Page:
MEXICO CITY (Reuters) - ExxonMobil Corp said on Thursday that it will start importing its own gasoline into Mexico before the end of the year to supply the Mobil-brand gas stations it will be opening in Latin America’s second largest economy.
ExxonMobil expects to open its first service stations in Mexico later this year and will sell gasoline and diesel fuels, as it pumps $300 million in the coming decade in an effort to gain a foothold in the country’s retail fuel market.
“The start of this will be before year end, either through open season or through commitments with infrastructure developers,” said Martin Proske, the company’s director of fuels in Mexico, of when ExxonMobil would start importing its own gasoline to supply the service stations.
The so-called open season auctions, which will be staggered throughout this year, will allow private companies to bid for access to surplus pipeline capacity within state-owned Pemex’s [PEMX.UL] existing network.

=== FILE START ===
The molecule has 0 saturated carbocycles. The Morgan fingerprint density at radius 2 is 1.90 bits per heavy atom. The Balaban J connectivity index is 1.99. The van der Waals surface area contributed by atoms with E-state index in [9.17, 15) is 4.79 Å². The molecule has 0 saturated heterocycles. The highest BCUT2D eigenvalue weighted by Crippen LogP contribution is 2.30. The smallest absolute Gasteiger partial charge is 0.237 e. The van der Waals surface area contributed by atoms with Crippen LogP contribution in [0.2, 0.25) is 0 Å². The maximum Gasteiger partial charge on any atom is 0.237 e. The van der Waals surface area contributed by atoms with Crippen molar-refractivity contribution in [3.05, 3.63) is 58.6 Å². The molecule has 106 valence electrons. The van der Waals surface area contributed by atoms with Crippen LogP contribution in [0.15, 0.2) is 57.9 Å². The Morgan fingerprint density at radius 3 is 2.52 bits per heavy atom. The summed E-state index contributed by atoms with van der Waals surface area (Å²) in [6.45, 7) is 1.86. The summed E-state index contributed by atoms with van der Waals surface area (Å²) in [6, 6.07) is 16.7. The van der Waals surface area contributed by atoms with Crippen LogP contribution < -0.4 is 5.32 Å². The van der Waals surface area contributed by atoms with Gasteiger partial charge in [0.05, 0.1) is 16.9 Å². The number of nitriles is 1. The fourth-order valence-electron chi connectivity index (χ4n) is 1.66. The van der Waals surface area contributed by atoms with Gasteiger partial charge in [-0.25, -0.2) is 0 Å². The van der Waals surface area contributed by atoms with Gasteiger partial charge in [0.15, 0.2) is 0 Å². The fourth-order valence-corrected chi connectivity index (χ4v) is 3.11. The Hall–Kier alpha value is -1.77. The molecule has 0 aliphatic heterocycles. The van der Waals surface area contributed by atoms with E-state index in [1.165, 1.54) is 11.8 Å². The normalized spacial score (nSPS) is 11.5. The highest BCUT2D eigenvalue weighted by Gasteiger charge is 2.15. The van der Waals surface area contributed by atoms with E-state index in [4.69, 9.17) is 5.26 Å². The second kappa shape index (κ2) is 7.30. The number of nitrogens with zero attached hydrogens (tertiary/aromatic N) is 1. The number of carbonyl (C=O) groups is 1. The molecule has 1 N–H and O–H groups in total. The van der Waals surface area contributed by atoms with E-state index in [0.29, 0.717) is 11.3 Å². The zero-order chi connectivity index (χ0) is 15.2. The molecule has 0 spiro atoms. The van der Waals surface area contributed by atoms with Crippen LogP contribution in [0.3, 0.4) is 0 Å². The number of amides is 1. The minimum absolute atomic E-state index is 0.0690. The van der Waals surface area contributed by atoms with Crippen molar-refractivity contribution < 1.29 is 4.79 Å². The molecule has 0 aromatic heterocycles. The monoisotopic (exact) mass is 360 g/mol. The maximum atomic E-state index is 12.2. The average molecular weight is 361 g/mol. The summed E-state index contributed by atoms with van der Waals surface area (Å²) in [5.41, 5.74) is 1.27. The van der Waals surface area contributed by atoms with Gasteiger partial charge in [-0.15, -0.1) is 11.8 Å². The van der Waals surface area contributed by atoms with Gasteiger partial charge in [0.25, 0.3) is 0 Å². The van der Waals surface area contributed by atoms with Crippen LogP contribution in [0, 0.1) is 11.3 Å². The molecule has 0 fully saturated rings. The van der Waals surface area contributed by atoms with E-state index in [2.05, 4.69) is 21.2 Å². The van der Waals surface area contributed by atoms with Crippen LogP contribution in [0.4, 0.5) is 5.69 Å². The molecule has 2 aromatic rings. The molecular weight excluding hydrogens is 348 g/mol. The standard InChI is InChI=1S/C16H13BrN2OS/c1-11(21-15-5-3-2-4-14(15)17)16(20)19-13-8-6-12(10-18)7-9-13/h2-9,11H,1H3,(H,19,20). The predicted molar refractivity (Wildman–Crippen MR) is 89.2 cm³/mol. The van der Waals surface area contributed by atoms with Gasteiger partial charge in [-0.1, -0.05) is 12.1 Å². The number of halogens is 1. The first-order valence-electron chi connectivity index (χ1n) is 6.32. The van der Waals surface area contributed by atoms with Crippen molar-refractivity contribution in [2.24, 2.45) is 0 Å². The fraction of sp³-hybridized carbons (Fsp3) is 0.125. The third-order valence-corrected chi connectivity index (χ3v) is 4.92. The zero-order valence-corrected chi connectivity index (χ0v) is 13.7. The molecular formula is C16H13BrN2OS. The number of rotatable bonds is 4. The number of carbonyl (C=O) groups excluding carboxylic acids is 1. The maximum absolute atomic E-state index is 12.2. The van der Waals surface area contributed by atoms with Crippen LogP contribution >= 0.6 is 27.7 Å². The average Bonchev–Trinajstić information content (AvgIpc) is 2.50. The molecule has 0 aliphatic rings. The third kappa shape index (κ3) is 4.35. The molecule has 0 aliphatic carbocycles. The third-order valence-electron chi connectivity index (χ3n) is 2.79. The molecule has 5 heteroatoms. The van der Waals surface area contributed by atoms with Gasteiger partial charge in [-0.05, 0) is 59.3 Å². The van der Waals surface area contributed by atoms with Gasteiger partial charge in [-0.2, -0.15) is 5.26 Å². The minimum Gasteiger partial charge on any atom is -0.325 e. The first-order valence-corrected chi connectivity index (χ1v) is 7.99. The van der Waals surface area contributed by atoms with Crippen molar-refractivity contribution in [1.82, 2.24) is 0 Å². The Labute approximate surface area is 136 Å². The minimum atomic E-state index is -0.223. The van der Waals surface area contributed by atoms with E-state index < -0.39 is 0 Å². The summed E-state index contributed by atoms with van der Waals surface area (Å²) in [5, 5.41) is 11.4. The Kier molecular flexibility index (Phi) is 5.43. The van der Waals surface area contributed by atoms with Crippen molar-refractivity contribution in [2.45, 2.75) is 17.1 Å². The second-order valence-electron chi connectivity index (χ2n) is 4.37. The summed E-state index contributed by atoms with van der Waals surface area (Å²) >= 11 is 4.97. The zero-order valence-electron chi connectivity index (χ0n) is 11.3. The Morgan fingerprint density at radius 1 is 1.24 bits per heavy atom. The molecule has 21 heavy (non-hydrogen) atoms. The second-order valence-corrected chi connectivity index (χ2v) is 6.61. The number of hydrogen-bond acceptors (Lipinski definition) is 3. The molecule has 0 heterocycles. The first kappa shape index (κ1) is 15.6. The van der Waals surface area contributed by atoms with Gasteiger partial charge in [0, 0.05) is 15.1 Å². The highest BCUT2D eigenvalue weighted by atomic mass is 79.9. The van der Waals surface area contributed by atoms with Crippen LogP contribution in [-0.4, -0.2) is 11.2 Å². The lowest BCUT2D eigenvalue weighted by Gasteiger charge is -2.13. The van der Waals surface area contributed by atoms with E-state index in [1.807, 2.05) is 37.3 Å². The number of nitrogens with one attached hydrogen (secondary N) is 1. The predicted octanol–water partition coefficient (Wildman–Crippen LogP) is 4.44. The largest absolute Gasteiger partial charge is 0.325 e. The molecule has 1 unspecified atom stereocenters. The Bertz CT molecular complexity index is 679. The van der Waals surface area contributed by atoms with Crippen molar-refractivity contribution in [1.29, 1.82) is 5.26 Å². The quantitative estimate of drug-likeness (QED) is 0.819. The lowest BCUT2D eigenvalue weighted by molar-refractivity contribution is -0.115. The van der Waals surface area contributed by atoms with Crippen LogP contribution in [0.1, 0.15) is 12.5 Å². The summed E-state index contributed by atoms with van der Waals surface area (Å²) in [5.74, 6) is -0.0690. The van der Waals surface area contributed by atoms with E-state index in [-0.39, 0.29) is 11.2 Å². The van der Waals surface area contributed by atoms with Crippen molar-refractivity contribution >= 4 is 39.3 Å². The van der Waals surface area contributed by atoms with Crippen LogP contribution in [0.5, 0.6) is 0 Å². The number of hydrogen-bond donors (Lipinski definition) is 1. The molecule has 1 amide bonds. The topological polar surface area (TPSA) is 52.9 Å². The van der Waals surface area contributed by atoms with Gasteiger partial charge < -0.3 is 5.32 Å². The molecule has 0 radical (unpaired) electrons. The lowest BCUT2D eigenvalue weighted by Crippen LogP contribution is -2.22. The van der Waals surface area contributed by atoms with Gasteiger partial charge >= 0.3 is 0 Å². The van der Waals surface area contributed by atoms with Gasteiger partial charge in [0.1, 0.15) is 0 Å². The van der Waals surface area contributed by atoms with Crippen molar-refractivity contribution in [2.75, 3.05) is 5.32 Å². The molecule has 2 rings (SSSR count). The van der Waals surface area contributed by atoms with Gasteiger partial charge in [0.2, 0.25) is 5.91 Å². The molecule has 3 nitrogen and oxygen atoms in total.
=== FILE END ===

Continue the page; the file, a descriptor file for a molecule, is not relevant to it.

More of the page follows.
For decades, Mexico’s fuel market was closed, by law, to any company but Pemex. But in 2013, reforms ended Pemex’s monopoly in everything from crude oil production to retail sales.
Proske said future supply options included importing fuel via train or boat or buying gasoline from Pemex.
The plan follows BP Plc’s announcement earlier this year that the British oil giant would open about 1,500 service stations in Mexico within five years.
Mexico is home to about 11,400 gas stations and is the world’s fourth biggest gasoline market, Mexico’s energy minister has said.
Reporting by David Alire Garcia; Writing by Anthony Esposito; Editing by Leslie Adler